Thinly Veiled: Ten Fictional Films Based On Real Life Stories
The cinematic equivalent of the literary roman à clef, a film à clef (from the French for ‘film with a key’), is a film that tells a real-life story from behind a façade of fiction. Not documentaries, or films based on fact or fiction, instead the romans à clef create great drama from little more than a grain of truth.
The story of the origins, production, release and subsequent reputation of Orson Welles’ debut 1941 feature film would take far more space than we have here, except to note that the character of Charles Foster Kane (played by Welles from a young teenager to a dying old man) was a gossamer-thin caricature of press magnate William Randolph Hearst. Heart, an immensely powerful and wealthy individual, was not pleased with his portrayal and waged a relentless campaign to have Welles’ film suppressed.
Italian director Federico Fellini’s 1963 hallucinatory masterpiece is one of the greatest films ever made about how hard it is to make a film. Marcello Mastroianni starred as Fellini’s alter-ego with the director basing his mixed-up script, filled with dreams and flashbacks, on his own difficult experience in suffering from writer’s block after the international success of eight of his films (including La Strada, Nights of Cabiria and La Dolce Vita) throughout the 1950s. Fellini went on to win the Best Foreign Language Film at the Academy Awards, where 8 ½ also won the Oscar for Best Costume.BadlandsTerrence Malick’s mesmerising debut feature, which had Martin Sheen and Sissy Spacek as young lovers on the run from the law in 1950s South Dakota, was very loosely inspired by a tragic real-life killing spree orchestrated by a couple of bored youngsters. Although Malick has never confirmed or denied the link between his 1973 film and reality, the characters of Kit and Holly follow much the same path as the case of Charles Starkweather and Caril Fugate’s case, which horrified the United States in the summer of 1958.
Saving Private Ryan
Although the story of the search for the titular G.I. in Steven Spielberg’s extraordinary 1998 WWII epic is entirely fictional, the director and his screenwriter Robert Rodat were inspired by the story of Sergeant Fredrick “Fritz” Niland, a real-life paratrooper in the 101st Airborne Division whose three brothers were killed in action in different theatres of the war around the same time. When the top brass discovered that Niland’s mother had lost three of her four sons in battle, they didn’t have to mount a special mission to track him down; they knew precisely where he was. Returned to the United States, he served out the remainder of the war as a military policeman in New York.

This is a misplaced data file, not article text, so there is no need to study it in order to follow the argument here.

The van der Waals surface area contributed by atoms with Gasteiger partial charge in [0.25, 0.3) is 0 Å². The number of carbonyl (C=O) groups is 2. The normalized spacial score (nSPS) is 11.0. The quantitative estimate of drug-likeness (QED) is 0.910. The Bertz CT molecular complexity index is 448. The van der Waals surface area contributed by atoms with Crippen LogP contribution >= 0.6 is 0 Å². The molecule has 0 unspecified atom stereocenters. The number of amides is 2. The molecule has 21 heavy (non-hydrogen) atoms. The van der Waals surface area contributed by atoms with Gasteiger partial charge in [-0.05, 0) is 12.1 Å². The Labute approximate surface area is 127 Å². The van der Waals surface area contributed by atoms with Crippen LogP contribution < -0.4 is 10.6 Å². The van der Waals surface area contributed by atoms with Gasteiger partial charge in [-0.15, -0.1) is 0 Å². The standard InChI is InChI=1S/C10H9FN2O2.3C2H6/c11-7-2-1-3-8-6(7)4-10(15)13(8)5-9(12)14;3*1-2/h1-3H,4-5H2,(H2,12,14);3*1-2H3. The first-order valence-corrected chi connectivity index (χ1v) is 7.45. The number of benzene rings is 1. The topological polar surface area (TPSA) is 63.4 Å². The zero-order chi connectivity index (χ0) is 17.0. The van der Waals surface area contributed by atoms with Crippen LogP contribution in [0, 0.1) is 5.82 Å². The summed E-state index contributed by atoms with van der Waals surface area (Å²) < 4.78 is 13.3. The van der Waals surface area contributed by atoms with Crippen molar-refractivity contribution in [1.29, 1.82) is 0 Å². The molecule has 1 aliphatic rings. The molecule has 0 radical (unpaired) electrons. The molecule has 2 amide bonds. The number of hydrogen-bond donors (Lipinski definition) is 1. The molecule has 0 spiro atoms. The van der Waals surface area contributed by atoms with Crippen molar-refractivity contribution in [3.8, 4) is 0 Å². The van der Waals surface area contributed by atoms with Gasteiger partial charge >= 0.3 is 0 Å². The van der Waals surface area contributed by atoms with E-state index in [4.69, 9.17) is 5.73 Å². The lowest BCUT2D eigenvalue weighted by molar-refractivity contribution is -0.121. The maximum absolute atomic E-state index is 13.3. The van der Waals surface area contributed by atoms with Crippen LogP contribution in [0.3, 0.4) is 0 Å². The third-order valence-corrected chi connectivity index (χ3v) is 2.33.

Made under the stringent rules of the Dogme 95 movement spearheaded by director Lars von Trier, Thomas Vinterberg’s caustic 1998 family drama Festen was inspired by real-life events, supposedly related to a Danish radio host by a psychiatric nurse who claimed to have treated the young man at the centre of the story. Vinterberg heard the broadcast and together with screenwriter Mogens Rukov, adapted it into a film. It subsequently transpired that the story wasn’t, in fact, entirely based in fact, but by then Festen had screened to rapt audiences all over the world and won armfuls of awards (including the Jury Prize at Cannes and the Discovery Prize at the European Film Awards), so the truth or otherwise of the story didn’t really matter anymore.